Democrats are particularly bullish on the abortion law, saying that such a tight restriction will help energize people on an issue that has played well for the party in recent years.
“It created just a high level of anxiety among Democratic activists, particularly women, that I think is going to increase the overall intensity of the Democratic effort higher than you've ever seen before,” said Texas Democratic Party Chairman Gilberto Hinojosa.
Democrats are grasping at early signs of hope, including a September poll showing 45 percent of Texans approving of Abbott’s job performance, down from 59 percent prior to the COVID-19 pandemic. The party is also hoping that GOP turnout will be somewhat blunted without Trump on the ballot.
But Democrats will still need to harness any momentum they have to win a statewide race or make congressional or legislative gains. Hinojosa forecasted a “massive” voter registration drive over the next 14 months and a robust door-knocking effort, a tactic that was unavailable to Democrats last year during the early dangers of the coronavirus pandemic.
Perhaps most importantly, Democrats will have to raise money to compete in a state as large and expensive as Texas, with operatives grumbling that national party organs insufficiently funneled money to the Lone Star State in 2020.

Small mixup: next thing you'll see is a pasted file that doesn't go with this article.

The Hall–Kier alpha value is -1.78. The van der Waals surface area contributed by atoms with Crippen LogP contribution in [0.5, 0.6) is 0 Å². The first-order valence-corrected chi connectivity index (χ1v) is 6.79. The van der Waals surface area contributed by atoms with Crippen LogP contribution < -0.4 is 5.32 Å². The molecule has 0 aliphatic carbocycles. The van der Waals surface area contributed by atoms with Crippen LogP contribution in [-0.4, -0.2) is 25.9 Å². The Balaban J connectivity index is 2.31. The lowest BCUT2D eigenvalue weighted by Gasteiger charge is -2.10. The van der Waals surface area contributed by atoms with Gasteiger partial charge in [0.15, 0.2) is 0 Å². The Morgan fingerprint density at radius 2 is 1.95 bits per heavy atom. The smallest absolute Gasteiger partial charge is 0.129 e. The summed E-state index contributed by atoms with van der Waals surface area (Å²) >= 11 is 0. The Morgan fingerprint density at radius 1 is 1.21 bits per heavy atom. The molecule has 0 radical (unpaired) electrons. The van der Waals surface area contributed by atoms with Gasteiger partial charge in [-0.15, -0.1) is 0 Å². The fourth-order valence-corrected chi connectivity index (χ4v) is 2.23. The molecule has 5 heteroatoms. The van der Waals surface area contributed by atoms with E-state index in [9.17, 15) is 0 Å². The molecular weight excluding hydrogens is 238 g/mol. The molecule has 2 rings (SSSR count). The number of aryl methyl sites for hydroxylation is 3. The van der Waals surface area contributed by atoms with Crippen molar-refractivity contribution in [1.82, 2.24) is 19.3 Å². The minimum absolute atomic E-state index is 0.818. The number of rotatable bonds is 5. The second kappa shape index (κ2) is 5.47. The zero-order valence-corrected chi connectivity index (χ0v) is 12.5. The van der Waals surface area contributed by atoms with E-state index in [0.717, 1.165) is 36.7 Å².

“It has to start now,” Hackett said. “I do think it's going to take a bigger effort than what we've seen so far from those organizations. And I think major Texas Democrats are going to start making that case very soon to those party organizations because we can't afford not to. We will come up short if we don't have the right investments.”
Still, even with record investments, Democrats face a multitude of headwinds in Texas.
Abbott is sitting on $55 million in the bank, Democrats were shut out of a special election in a suburban district earlier this year that the party had hyped as a flip opportunity and new congressional maps will entrench GOP incumbents. And even if O’Rourke jumps into the race, he will have to answer for a string of liberal policies he adopted during his ill-fated presidential run, particularly on guns.
“On a statewide level Democrats are still dead in the water,” said Austin-based GOP strategist Corbin Casteel. “For a party that hasn't elected anyone statewide since 1994, no, I haven't seen any gains.”
“It's not enough because, yeah, it'll energize the Democrats, but the problem is there's not enough Democrats,” he added when asked about the party’s strategy.
But lawmakers in the state say they’re up for the fight and determined that, after years of hype, they’ll make 2022 the year when Democrats finally notch a victory in Texas.
“This is a mentality that we're going to fight until hell freezes over,” said state Rep. Trey Martinez Fischer (D). “And then when that happens, we're going to start fighting on the ice.”